It’s good as an informal hedge (for informal, read scruffy) or you could just have a specimen shrub to look at. I’d make sure to put this somewhere in sight of a window, so I could always get a little winter boost from its colourful petals whenever I looked outside…

6. Christmas box

Sarcococca confusa

The flowers may be small, but they smell wonderful

Okay, the Christmas box (or Sarcococca confusa) is hardly going to blow your retinas with its amazing looks, but it’s another seemingly insignificant plant that packs a punch when it comes to scent.

It’s an evergreen shrub, that grows slowly and doesn’t really stand out for its form or colour, but those little spiky white flowers, that are in place most of the winter, have an incredible strong scent. Again, one to plant by a door, or even grow as a small hedge by the front of the house. The flowers are followed by little black glossy berries. Even better, this is one of the few plants that really thrives in shade, so if you’ve got a very shaded place where nothing else likes to grow, this could be perfect…

(I should say that my photo isn’t really doing it any favours here either. There was a big band of park maintenance men in a lorry just by the Sarcococca when I was trying to photograph it, so it was a case of “snap, snap, wander off quickly before they think I am a crazed tourist…”)

7. Dogwood

dogwood

Amazing fiery stems

Cornus sanguinea 'Midwinter Fire'

Up close you can really see the bright red tops and orange bases

This dogwood is called Cornus sanguinea ‘Midwinter Fire’ and it’s easy to see why. Again, my photo isn’t quite doing justice to these amazing red and orange stems, which look absolutely breath taking in the flesh (or should I say, “in the bark”…)

This isn’t a plant to go for if you want low maintenance, however, as you need to prune it at least every two years, if not every year, to keep the amazing colours, since they show on the youngest wood only. It also looks better planted en masse, I’m not sure that a single shrub on its own would have such a good impact. So you would need a fairly large garden. Nonetheless, I’m still tempted to get one of these for our garden because, well, just look…

Tell me, have you got any of these in your garden?

Related articles:

Vintage maternity style

20 Jan

In the early days of pregnancy – before the bump has actually started to show – I always pore over photos of effortlessly glamorous pregnant ladies and lust after their  clothes.

I dream of similar outfits for myself.

High waisted skirts and pencil belts, flowing capelets, and dresses with big collar dresses all feature heavily.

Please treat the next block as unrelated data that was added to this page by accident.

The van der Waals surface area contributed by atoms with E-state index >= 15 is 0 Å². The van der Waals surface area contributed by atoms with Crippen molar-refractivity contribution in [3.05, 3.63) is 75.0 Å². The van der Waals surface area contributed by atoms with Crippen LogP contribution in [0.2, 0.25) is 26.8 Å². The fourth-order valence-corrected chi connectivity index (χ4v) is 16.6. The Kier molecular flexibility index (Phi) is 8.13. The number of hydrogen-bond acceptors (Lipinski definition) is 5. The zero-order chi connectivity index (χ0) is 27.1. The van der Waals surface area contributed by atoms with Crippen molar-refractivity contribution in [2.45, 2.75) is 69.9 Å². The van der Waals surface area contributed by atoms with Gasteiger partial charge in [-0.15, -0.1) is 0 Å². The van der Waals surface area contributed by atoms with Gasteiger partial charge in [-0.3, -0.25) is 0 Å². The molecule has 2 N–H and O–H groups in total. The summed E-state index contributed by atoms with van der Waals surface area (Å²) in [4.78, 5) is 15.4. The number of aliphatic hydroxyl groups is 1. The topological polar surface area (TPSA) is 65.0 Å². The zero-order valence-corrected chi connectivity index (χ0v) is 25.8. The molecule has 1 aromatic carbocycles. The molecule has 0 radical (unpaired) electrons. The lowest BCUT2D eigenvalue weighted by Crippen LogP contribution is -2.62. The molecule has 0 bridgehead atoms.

In reality, though, by the time a sizeable bump has appeared (and especially this time round with a toddler to look after as well) any ideas of sartorial snappiness have been abandoned and comfort is the order of the day.

Today, at about six months pregnant, I am sporting a classic Sabrina maternity outfit. A ratty old pair of ASOS maternity jeans that slip down at the crotch constantly, which I’ve been wearing for about five days now and which have the adornment of a toddler handprint in paint at the knee. (Yes, the paint will wash off. No, I haven’t put them through the wash since it occurred three days ago…)

The jeans are permanently topped with one of my husband’s jumpers, rotated fairly frequently across the week and washed at the weekend when he complains about having nothing to wear himself.

Accessories include scraped back, not-terribly-recently-washed hair, a pallid complexion and big purple bags. Very Kate Moss, heroin chic, circa mid-90s, I’m sure you’re thinking.

But of course there is the odd occasion where this wear-anywhere look doesn’t cut the mustard. And in April, two weeks in advance of my due date, I have one such event: a friend’s wedding with a 1940s theme.

My love for a 1940s dress outweighing even my usual pregnancy laziness (my own wedding dress was made from an original 1940s pattern), I’ve been scouring the internet looking for vintage maternity clothes.

It’s slim pickings out there, so I thought I’d share what I’ve unearthed, in case any other vintage lovers were in a similar predicament…

My first (and best) find is the website Tasty Vintage, which has a small maternity section: Tasty Vintage maternity.

This amazing 1940s green two-piece suit is just exactly the sort of thing I’m after.

Green maternity outfit

So cute it’s almost worth getting pregnant for if you’re not already…
(© Tasty Vintage)

Or this sweet pink rose 1950s dress would be excellent come summer time.

Pink rose maternity dress

Perfect for wafting around a garden party, virgin gin and tonic in hand
(© Tasty Vintage)

Normally, I’d shy away from geometric boxy designs, when large with child, but this jacket could well be calling to me…

1960s maternity jacket

Very Jackie O, no?
(© Tasty Vintage)

Etsy, of course, is another good place to trawl. My favourites, when I looked, were this super cute 1940s top / dress from Adelinesattic…

1940s maternity top

With a photo this great, it’s hard not to love the dress…
(© Adelinesattic)

…or this sweet blue maternity ’60s tunic, from SwizzleTimeVintage (based in America, so you’d have to factor in shipping…)

1960s maternity tunic

Perfect for the pregnant air hostess
(© SwizzleTimeVintage)

And then there’s always good old eBay. Discard all the “vintage maternity clothes” that really just mean “my old Dotty P jeans that are technically vintage because they’re not new any more” and you might just unearth a few gems.

Vintage inspired

If you’re not fussed whether or not your clothes have already been worn, sweated into and washed by another person, then go for “vintage inspired” which offers just a little more choice.

The brilliant blog Retro to Go showcases the best retro clothes from the high street. Keep an eye on the women’s fashion section, which sometimes includes maternity wear like this amazing (though now not available) dress from Topshop…